KBW: Mobile Payments, Consumer Finance Industries Prove Volatile

February 12, 2020         By: jmongiello2

Earnings season is always kind of a chaotic time for anyone who watches an industry. It’s no different in the mobile payments space, where earnings season has delivered its share of ups and downs. Our friends out at Keefe, Bruyette & Woods (KBW) set out in a bid to make sense of the senseless, and what they found on their path was worth taking note of.

The first major point that KBW found was that the impact of the new Current Expected Credit Losses (CECL) rule left banks a bit flat-footed. While the increase in an allowance for credit losses was substantial—going from $1.5 billion to $4.3 billion, nearly triple—required disclosures around things like reserve impact were a little less clear. This threw up another layer of fog around an already obscured front.

It also became clear that some credit card issuers were bigger potential problems than others. American Express was far down the list of problem children, as was Discover and Synchrony Financial. Meanwhile, much greater concern was invested in firms like Ally Financial, Capital One Financial, Sallie Mae and Navient.

Yet the numbers that emerged suggested that both concern and the lack thereof were misplaced in nearly every circumstance. Both Discover and Synchrony offered up weaker than expected earnings-per-share outlooks, while the remaining firms mentioned previously were up on a range of factors, including earnings.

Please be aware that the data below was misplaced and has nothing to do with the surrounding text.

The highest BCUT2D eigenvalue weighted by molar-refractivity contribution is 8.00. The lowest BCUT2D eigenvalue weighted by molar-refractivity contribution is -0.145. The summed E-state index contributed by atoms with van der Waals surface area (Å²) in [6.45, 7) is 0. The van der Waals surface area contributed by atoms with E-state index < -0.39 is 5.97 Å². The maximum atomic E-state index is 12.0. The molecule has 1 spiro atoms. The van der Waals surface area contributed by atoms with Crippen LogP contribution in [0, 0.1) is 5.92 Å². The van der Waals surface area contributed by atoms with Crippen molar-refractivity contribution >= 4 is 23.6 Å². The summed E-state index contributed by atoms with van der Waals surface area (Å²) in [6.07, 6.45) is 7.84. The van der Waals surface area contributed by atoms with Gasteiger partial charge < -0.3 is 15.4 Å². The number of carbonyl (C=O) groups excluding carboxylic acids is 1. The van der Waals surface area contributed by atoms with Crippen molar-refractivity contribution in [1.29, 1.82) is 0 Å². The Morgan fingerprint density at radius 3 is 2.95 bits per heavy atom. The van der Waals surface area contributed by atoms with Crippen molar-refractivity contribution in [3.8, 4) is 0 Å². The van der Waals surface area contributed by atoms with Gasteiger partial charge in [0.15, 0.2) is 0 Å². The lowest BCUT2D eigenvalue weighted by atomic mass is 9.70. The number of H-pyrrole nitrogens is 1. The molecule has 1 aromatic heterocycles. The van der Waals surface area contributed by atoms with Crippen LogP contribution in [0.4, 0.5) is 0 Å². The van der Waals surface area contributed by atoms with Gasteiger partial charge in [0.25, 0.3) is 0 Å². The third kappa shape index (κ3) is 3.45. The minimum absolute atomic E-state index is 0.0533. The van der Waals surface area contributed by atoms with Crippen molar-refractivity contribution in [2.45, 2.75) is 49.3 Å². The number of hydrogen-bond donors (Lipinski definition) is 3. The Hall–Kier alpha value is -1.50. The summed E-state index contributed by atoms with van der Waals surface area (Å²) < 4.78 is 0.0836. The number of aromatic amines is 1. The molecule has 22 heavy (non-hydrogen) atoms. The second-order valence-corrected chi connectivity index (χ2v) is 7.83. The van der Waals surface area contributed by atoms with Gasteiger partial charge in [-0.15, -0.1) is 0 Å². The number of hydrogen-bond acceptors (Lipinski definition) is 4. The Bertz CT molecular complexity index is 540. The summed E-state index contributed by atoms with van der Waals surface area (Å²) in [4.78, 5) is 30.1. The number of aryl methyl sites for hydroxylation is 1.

KBW, however, notes that some of the selloffs are likely overblown. While CECL did deliver some impacts, these impacts are likely to be lessened later on as companies take on stronger reserve levels in accordance with CECL’s demands.

Basically, the long and the short of it is that there are a lot of factors that go into stock valuations, and the consumer finance sector—of which mobile payments is really a part—is no exception. New regulations often have a way of destabilizing things, at least until all their implications are fully understood and their potential issues realized. Yet as new regulations become old ones, their impact commonly lessens as people get used to whatever it is the government wants now.

So while there were some real shake-ups in the field this time, don’t look for the field to stay shaken up long. At least, until the next new regulatory move emerges.